386 as well as cardiovascular complications such as cardiac insufficiency, which require constant oxygen supply and limit daily activities, ultimately resulting in depression or decreased quality of life [3e5]. The main risk factor for COPD is smoking, with a long smoking period leading to a proportionately high prevalence [6e8]. However, the occurrence of COPD has recently increased among nonsmokers who have never smoked in their lives . There are approximately 50 million nonsmoking COPD patients worldwide , and recent reports have revealed that the prevalence of COPD among nonsmoking South Koreans is 7.1e8.2% [10,11]. Even though there are many COPD patients among nonsmokers, the main cause of the disease has not been yet defined. Some of the pathophysiologic changes, personal, and environmental risk factors relate to air flow restriction have been addressed in previous studies. Exposure to cigarette smoke from secondhand smoking can affect the bronchus and limit airflow . The risks of respiratory infection also vary depending on the rate of practicing health-related activities or the level of occupational exposure to hazardous substances [10,12]. A decreased level of immunity or pulmonary compliance due to increased age may also lead to increased risk of respiratory infections or deterioration of respiratory function . Educational and financial status affect acquisition of health-related knowledge and information, as well as access to health services and nutritional intake; hence, these factors may also affect the occurrence of pulmonary infection for those living in an environment exposed to exhaust gas [2,14e17]. Dust [18,19], coal, and heavy metals such as cadmium, aluminum, mercury, and lead [20,21] may cause airflow restriction . Poor nutritional intake and stress affect energy balance and deteriorate immunity, thereby reducing muscle strength and causing dyspnea [16,22,23]. Differences in physical activities lead to changes in respiratory muscle strength, intramuscular protein, and weight, and may cause dyspnea in daily life as well . Anemia increases muscle fatigue due to oxygen deficiency in the blood, and causes difficulties in physical activities and dyspnea . A medical history of lung disease [26,27] or pulmonary tuberculosis may impact airflow and cause airway inflammation or pulmonary fibrosis, thus resulting in airway changes . According to The Korea Environment Corporation, unfortunately, the concentration of fine dust (PM10) in South Korea has recently reached a daily average of up to 99 mg/m3 , raising concerns regarding respiratory infections. South Korea is greatly affected by environmental influences from China, which is the largest emitter of air contaminants in northeast Asia. Despite the severity of air pollution or the increase in the number of nonsmoking COPD patients, not many studies have been conducted to investigate factors that play a major role in the occurrence of the disease among nonsmokers. A few previous studies identified the factors associated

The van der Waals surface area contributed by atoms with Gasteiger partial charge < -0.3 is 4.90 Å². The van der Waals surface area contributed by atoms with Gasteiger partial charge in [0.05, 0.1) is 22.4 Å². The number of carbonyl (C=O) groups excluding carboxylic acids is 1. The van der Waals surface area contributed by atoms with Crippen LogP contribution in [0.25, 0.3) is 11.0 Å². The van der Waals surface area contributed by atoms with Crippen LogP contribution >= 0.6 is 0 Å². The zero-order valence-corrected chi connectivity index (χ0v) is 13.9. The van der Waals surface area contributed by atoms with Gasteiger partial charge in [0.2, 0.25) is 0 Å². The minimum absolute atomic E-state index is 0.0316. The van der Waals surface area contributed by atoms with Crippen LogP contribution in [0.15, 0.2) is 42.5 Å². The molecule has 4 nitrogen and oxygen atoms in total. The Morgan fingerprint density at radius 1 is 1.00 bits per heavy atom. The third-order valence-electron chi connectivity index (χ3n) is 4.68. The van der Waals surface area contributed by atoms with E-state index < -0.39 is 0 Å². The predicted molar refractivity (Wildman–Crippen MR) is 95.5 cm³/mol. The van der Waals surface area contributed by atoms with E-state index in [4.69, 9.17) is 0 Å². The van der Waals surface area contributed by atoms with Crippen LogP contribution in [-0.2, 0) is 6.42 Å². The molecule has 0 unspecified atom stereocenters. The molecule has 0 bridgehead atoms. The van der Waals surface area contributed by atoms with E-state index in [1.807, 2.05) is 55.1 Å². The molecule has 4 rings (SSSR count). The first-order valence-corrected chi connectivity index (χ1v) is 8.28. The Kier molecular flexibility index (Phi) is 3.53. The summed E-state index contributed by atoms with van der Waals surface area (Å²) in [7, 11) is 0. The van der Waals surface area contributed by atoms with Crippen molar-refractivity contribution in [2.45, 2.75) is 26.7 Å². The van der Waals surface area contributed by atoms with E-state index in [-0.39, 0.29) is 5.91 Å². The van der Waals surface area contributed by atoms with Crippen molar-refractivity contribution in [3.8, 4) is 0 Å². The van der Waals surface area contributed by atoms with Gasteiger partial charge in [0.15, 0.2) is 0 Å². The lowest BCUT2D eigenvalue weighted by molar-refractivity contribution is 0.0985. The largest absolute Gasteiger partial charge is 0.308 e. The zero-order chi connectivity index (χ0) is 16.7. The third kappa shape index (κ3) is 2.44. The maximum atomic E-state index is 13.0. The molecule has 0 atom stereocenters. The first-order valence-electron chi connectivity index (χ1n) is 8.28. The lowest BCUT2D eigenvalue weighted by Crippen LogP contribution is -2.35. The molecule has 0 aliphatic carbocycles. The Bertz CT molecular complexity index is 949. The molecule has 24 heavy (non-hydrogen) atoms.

H.Y. Oh, Y.-E. Lee with COPD among nonsmoking adults as sex, age, socioeconomic status and educational background, occupational exposure to dust, body mass index (BMI), and history of pulmonary tuberculosis or asthma [9,12,29,30]. However, conclusions cannot be made based on just a few studies. The Korea National Health and Nutrition Examination Survey (KNHANES) includes pulmonary function test and the variables related to respiratory problem. It provides data that are representative of the population since the sample size is large. Therefore, the present study used data from the fifth KNHANES from 2010e2012, to determine the prevalence and to identify the risk factors of COPD among nonsmoking adults. Ultimately, this study is expected to contribute to efforts for prevention of COPD for nonsmoking adults, which should in turn improve their quality of life by preventing physical, social, and financial loss.